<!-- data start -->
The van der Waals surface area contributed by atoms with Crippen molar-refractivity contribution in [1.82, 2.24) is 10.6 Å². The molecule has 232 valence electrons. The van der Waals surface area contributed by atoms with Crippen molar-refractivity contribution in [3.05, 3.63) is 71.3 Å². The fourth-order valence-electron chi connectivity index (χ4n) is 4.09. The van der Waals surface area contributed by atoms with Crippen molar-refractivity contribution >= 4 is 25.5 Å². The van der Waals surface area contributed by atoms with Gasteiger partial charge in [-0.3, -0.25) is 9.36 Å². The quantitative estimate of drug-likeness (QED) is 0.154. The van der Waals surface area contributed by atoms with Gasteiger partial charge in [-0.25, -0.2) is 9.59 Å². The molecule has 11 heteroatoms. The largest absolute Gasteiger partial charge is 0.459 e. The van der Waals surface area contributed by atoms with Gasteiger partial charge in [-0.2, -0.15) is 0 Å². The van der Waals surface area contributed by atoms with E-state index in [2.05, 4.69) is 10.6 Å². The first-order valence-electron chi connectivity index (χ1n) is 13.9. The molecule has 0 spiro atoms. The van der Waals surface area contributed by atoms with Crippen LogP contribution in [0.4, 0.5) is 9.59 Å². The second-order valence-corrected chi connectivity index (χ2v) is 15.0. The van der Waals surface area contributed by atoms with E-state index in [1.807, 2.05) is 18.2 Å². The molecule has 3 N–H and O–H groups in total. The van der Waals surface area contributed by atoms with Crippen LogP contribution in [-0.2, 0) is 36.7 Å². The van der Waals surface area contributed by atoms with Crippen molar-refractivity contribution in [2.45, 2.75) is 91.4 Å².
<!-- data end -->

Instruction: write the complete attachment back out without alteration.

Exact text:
The van der Waals surface area contributed by atoms with Crippen molar-refractivity contribution in [1.82, 2.24) is 10.6 Å². The molecule has 232 valence electrons. The van der Waals surface area contributed by atoms with Crippen molar-refractivity contribution in [3.05, 3.63) is 71.3 Å². The fourth-order valence-electron chi connectivity index (χ4n) is 4.09. The van der Waals surface area contributed by atoms with Crippen molar-refractivity contribution >= 4 is 25.5 Å². The van der Waals surface area contributed by atoms with Gasteiger partial charge in [-0.3, -0.25) is 9.36 Å². The quantitative estimate of drug-likeness (QED) is 0.154. The van der Waals surface area contributed by atoms with Gasteiger partial charge in [-0.25, -0.2) is 9.59 Å². The molecule has 11 heteroatoms. The largest absolute Gasteiger partial charge is 0.459 e. The van der Waals surface area contributed by atoms with Gasteiger partial charge in [-0.2, -0.15) is 0 Å². The van der Waals surface area contributed by atoms with E-state index in [2.05, 4.69) is 10.6 Å². The first-order valence-electron chi connectivity index (χ1n) is 13.9. The molecule has 0 spiro atoms. The van der Waals surface area contributed by atoms with Crippen LogP contribution in [0.4, 0.5) is 9.59 Å². The second-order valence-corrected chi connectivity index (χ2v) is 15.0. The van der Waals surface area contributed by atoms with E-state index in [1.807, 2.05) is 18.2 Å². The molecule has 3 N–H and O–H groups in total. The van der Waals surface area contributed by atoms with Crippen LogP contribution in [-0.2, 0) is 36.7 Å². The van der Waals surface area contributed by atoms with Crippen molar-refractivity contribution in [2.45, 2.75) is 91.4 Å².